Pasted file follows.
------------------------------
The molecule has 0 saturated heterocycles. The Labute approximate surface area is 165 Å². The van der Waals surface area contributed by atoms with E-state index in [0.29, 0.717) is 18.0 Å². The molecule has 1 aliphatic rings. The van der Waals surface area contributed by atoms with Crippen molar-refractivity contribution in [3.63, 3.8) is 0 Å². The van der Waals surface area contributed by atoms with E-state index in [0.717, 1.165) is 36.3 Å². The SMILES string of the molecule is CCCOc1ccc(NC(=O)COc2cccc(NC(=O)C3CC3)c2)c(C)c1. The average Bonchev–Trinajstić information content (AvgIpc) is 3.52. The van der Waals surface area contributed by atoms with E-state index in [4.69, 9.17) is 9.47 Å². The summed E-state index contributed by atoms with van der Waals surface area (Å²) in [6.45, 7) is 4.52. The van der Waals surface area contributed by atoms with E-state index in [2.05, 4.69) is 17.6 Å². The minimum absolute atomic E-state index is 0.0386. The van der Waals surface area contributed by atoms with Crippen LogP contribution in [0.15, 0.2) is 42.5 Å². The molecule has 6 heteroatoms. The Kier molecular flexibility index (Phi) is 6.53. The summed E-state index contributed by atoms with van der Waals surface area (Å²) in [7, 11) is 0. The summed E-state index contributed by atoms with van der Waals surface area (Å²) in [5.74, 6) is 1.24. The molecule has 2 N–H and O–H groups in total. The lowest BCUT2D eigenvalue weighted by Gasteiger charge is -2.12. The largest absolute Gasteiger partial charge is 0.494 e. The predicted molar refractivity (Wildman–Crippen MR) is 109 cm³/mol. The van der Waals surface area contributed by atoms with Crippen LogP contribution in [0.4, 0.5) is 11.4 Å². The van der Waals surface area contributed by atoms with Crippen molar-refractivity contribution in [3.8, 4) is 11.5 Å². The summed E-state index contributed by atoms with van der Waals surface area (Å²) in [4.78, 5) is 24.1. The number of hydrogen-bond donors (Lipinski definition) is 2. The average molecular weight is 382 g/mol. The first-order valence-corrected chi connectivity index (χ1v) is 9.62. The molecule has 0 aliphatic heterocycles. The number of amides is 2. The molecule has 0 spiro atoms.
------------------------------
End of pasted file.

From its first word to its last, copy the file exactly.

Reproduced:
The molecule has 0 saturated heterocycles. The Labute approximate surface area is 165 Å². The van der Waals surface area contributed by atoms with E-state index in [0.29, 0.717) is 18.0 Å². The molecule has 1 aliphatic rings. The van der Waals surface area contributed by atoms with Crippen molar-refractivity contribution in [3.63, 3.8) is 0 Å². The van der Waals surface area contributed by atoms with E-state index in [0.717, 1.165) is 36.3 Å². The SMILES string of the molecule is CCCOc1ccc(NC(=O)COc2cccc(NC(=O)C3CC3)c2)c(C)c1. The average Bonchev–Trinajstić information content (AvgIpc) is 3.52. The van der Waals surface area contributed by atoms with E-state index in [4.69, 9.17) is 9.47 Å². The summed E-state index contributed by atoms with van der Waals surface area (Å²) in [6.45, 7) is 4.52. The van der Waals surface area contributed by atoms with E-state index in [2.05, 4.69) is 17.6 Å². The minimum absolute atomic E-state index is 0.0386. The van der Waals surface area contributed by atoms with Crippen LogP contribution in [0.15, 0.2) is 42.5 Å². The molecule has 6 heteroatoms. The Kier molecular flexibility index (Phi) is 6.53. The summed E-state index contributed by atoms with van der Waals surface area (Å²) in [7, 11) is 0. The summed E-state index contributed by atoms with van der Waals surface area (Å²) in [5.74, 6) is 1.24. The molecule has 2 N–H and O–H groups in total. The lowest BCUT2D eigenvalue weighted by Gasteiger charge is -2.12. The largest absolute Gasteiger partial charge is 0.494 e. The predicted molar refractivity (Wildman–Crippen MR) is 109 cm³/mol. The van der Waals surface area contributed by atoms with Crippen LogP contribution in [0.4, 0.5) is 11.4 Å². The van der Waals surface area contributed by atoms with Crippen molar-refractivity contribution in [3.8, 4) is 11.5 Å². The summed E-state index contributed by atoms with van der Waals surface area (Å²) in [4.78, 5) is 24.1. The number of hydrogen-bond donors (Lipinski definition) is 2. The average molecular weight is 382 g/mol. The first-order valence-corrected chi connectivity index (χ1v) is 9.62. The molecule has 0 aliphatic heterocycles. The number of amides is 2. The molecule has 0 spiro atoms.